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Minnesota Wild’s Charlie Coyle (3) scores a goal on Chicago Blackhawks goalie Corey Crawford, center, as Brandon Bollig skates near in the first period of an NHL hockey game in Chicago, Thursday, April 3, 2014. (AP Photo/David Banks)

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The Chicago Blackhawks' Marian Hossa (81) and the Minnesota Wild's Marco Scandella (6) battle for the puck in the first period at United Center in Chicago on Thursday, April 3, 2014. (Scott Strazzante/Chicago Tribune/MCT)

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Chicago Blackhawks' Jeremy Morin (11) and Minnesota Wild's Erik Haula (56) get into an altercation in the second period of an NHL hockey game in Chicago, Thursday, April 3, 2014. (AP Photo/David Banks)

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Wild rallies in Chicago but loses in a shootout

  • Article by: Michael Russo
  • Star Tribune
  • April 4, 2014 - 12:39 AM

– Nobody likes the bitter taste after a shootout loss, so the Wild was hardly celebrating its 3-2 loss to the Chicago Blackhawks on Thursday night.

But considering the ugly way this road trip began one week earlier in St. Louis, considering how many players sounded the alarm bells seven nights earlier that they were blowing their playoff chances, the Wild was content to snag five of the remaining six points on a critical road trip.

The Wild, trying to retain the top wild-card position in the West, returned to snowy Minnesota late Thursday with a five-point lead on eighth-place Dallas and ninth-place Phoenix with five games left — four at home.

“We knew the trip was going to be a huge challenge,” captain Mikko Koivu said. “Five out of eight points, it’s pretty good. Whole picture, after that St. Louis game, it was a good effort by the whole team.”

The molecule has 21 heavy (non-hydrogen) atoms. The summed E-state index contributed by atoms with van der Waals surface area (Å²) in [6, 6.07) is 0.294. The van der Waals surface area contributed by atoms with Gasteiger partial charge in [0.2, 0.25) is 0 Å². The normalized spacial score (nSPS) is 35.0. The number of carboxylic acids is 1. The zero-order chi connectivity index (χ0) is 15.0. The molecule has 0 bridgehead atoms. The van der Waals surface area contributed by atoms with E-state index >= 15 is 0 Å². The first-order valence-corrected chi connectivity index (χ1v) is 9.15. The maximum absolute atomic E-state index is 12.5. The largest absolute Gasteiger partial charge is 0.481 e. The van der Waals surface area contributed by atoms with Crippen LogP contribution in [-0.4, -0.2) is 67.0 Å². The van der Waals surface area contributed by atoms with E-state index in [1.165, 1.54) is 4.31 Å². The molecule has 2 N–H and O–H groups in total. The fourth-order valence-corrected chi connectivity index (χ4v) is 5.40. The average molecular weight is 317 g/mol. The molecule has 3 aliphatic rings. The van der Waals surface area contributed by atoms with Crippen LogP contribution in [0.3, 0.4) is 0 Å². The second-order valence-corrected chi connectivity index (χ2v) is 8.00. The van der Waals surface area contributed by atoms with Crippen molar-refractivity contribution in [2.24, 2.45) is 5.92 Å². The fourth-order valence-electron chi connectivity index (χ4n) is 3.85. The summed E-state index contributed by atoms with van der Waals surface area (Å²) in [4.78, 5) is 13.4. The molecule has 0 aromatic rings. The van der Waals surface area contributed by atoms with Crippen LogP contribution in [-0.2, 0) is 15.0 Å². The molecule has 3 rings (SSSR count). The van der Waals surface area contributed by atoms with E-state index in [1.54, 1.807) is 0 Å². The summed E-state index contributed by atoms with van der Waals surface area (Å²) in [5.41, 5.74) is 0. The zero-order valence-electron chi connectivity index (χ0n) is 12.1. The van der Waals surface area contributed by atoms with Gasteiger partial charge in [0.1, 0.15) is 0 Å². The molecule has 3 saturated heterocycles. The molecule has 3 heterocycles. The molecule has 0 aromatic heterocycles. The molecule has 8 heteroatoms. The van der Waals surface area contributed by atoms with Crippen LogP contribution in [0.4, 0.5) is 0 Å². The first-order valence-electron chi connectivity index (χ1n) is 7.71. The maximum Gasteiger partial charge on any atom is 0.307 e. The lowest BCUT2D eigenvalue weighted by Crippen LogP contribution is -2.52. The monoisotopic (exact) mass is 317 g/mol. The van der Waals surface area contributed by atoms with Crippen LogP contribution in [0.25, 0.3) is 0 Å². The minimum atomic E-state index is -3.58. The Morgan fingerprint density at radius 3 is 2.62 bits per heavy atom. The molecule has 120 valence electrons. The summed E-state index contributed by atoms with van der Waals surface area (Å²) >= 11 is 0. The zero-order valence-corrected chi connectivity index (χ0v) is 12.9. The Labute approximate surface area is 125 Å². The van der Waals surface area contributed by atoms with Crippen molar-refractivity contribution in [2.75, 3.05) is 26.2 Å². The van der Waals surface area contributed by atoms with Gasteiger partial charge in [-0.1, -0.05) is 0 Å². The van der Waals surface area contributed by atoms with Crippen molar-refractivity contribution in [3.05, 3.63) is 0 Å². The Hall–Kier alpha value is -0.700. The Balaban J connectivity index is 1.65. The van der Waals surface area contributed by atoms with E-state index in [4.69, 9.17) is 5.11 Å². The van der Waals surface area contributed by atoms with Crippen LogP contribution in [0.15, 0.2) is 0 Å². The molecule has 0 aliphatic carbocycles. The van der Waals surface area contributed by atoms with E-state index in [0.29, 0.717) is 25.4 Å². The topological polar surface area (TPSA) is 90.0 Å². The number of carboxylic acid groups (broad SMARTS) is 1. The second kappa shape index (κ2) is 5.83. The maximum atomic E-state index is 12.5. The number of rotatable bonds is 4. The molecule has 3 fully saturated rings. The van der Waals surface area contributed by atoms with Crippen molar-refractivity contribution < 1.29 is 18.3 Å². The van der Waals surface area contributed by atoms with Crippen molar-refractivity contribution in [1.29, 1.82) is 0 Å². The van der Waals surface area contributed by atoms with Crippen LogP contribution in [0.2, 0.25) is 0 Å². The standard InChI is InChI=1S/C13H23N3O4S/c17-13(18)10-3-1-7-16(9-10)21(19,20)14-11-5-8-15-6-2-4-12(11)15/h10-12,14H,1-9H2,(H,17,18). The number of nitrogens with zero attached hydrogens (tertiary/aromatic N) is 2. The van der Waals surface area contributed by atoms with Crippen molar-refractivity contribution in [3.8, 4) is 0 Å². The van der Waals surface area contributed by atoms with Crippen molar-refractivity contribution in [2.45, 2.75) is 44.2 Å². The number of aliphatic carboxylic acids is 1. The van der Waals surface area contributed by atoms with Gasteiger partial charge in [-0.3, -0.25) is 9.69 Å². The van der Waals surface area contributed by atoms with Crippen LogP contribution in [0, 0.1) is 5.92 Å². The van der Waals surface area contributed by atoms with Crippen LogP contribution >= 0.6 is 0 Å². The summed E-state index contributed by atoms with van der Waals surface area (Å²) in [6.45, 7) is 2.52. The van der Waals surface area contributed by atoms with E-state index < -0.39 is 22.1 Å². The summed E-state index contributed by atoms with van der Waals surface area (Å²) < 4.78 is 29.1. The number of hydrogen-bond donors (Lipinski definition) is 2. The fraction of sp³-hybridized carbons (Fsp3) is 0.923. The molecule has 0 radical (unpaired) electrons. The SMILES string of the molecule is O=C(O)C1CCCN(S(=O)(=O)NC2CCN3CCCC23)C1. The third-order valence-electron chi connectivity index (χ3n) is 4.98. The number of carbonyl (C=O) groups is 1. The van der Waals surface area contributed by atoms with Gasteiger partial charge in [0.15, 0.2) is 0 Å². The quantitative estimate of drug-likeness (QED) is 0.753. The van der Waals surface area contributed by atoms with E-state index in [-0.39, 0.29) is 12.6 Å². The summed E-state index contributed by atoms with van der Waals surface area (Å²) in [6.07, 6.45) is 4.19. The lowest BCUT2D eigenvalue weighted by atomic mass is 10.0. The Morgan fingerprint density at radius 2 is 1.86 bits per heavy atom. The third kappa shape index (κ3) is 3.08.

After rallying in the third period for wins at Phoenix and Los Angeles, the Wild looked like it was going to do it again Thursday when rookie Erik Haula scored with 1 minute, 54 seconds left to force overtime.

But Zach Parise, Koivu and Jason Pominville couldn’t score in the shootout. Marian Hossa could, and the Blackhawks, playing without injured Jonathan Toews and Patrick Kane, got the extra point.

It wasn’t the Wild’s best performance. It, too, is banged up, having played Thursday without second-line center Mikael Granlund and young winger Nino Niederreiter.

Haula began the game on the second line between Matt Moulson and Jason Pominville. But coach Mike Yeo didn’t “think we had a whole lot going on” with the second or third lines, so he moved incessantly snakebit Kyle Brodziak to the second line and Haula to the third between Matt Cooke and Justin Fontaine.

Late in the third, after Bryan Bickell capitalized on Jonas Brodin’s turnover earlier in the period for the go-ahead goal, Haula tied the score. Fontaine swatted the puck to Haula, who waited to survey his options. When Cooke drove the net, Niklas Hjalmarsson’s legs opened and Haula fired through them for his fourth goal.

“Wasn’t our best effort,” said Haula, who had five shots. “It’s been a long road trip, but we battled hard.”

Parise said the Wild’s bench wasn’t as energetic as in past games. Whether that was a byproduct of playing eight of the past 10 games on the road or having to claw back into so many games lately, Parise didn’t know but said, “Mentally, I felt like we looked like a tired team.”

If Granlund is going to be out for a while, Yeo has a dilemma. He doesn’t want to move Charlie Coyle off the Parise-Koivu line because it’s clicking (Coyle scored his fourth goal in seven games). He’ll either have to give Haula another try or continue with Brodziak. But the veteran’s not a playmaker and has scored six goals in 77 games — two in the past 31.

“There’s no reason why Brodzy can’t step up,” Yeo insisted. “This is a guy that’s scored in this league. And his game has been coming lately.”

The Wild hopes it escaped an injury to Parise, who had a headache after the game. In the second period, he was blindsided by Brandon Bollig.

“Didn’t like it. Saw it was coming,” Yeo said. “You could see the shift before he was targeting those guys with a couple late hits.”

The Wild has lost five of its past six at home (1-2-3), so the Wild shouldn’t feel comfortable, especially with three upcoming opponents being powerhouses Pittsburgh, Boston and St. Louis.

“We have to pick up our game at home,” Yeo said. “We found a way to get a point tonight, but our game wasn’t quite where we need it to be. So we have to get reenergized and refocused for [Pittsburgh on Saturday].









 

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